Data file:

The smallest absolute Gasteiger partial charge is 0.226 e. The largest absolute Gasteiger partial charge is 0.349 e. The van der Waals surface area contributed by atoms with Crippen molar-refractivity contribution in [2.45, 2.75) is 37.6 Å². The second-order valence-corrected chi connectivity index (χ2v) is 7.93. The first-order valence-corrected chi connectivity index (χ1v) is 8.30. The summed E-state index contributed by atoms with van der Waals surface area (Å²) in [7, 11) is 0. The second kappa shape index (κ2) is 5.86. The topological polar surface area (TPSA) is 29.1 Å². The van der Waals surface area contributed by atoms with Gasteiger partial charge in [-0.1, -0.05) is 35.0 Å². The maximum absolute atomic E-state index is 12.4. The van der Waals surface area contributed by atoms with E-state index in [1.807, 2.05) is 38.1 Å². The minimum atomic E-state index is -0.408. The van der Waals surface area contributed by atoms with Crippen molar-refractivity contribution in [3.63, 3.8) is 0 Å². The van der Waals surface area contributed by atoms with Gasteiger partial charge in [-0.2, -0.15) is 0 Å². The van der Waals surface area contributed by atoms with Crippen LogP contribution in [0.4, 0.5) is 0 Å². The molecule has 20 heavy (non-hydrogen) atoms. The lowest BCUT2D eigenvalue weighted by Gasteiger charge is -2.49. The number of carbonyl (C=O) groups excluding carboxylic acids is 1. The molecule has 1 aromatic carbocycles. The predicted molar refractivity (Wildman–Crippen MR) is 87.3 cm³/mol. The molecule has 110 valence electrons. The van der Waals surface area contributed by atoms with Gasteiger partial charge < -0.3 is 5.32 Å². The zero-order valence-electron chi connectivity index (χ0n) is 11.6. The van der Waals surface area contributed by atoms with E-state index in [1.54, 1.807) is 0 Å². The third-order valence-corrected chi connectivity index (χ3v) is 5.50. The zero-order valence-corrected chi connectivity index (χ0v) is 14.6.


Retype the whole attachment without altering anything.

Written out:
The smallest absolute Gasteiger partial charge is 0.226 e. The largest absolute Gasteiger partial charge is 0.349 e. The van der Waals surface area contributed by atoms with Crippen molar-refractivity contribution in [2.45, 2.75) is 37.6 Å². The second-order valence-corrected chi connectivity index (χ2v) is 7.93. The first-order valence-corrected chi connectivity index (χ1v) is 8.30. The summed E-state index contributed by atoms with van der Waals surface area (Å²) in [7, 11) is 0. The second kappa shape index (κ2) is 5.86. The topological polar surface area (TPSA) is 29.1 Å². The van der Waals surface area contributed by atoms with Gasteiger partial charge in [-0.1, -0.05) is 35.0 Å². The maximum absolute atomic E-state index is 12.4. The van der Waals surface area contributed by atoms with E-state index in [1.807, 2.05) is 38.1 Å². The minimum atomic E-state index is -0.408. The van der Waals surface area contributed by atoms with Crippen molar-refractivity contribution in [3.63, 3.8) is 0 Å². The van der Waals surface area contributed by atoms with Gasteiger partial charge in [-0.2, -0.15) is 0 Å². The van der Waals surface area contributed by atoms with Crippen LogP contribution in [0.4, 0.5) is 0 Å². The molecule has 20 heavy (non-hydrogen) atoms. The lowest BCUT2D eigenvalue weighted by Gasteiger charge is -2.49. The number of carbonyl (C=O) groups excluding carboxylic acids is 1. The molecule has 1 aromatic carbocycles. The predicted molar refractivity (Wildman–Crippen MR) is 87.3 cm³/mol. The molecule has 110 valence electrons. The van der Waals surface area contributed by atoms with Gasteiger partial charge < -0.3 is 5.32 Å². The zero-order valence-electron chi connectivity index (χ0n) is 11.6. The van der Waals surface area contributed by atoms with E-state index in [1.54, 1.807) is 0 Å². The third-order valence-corrected chi connectivity index (χ3v) is 5.50. The zero-order valence-corrected chi connectivity index (χ0v) is 14.6.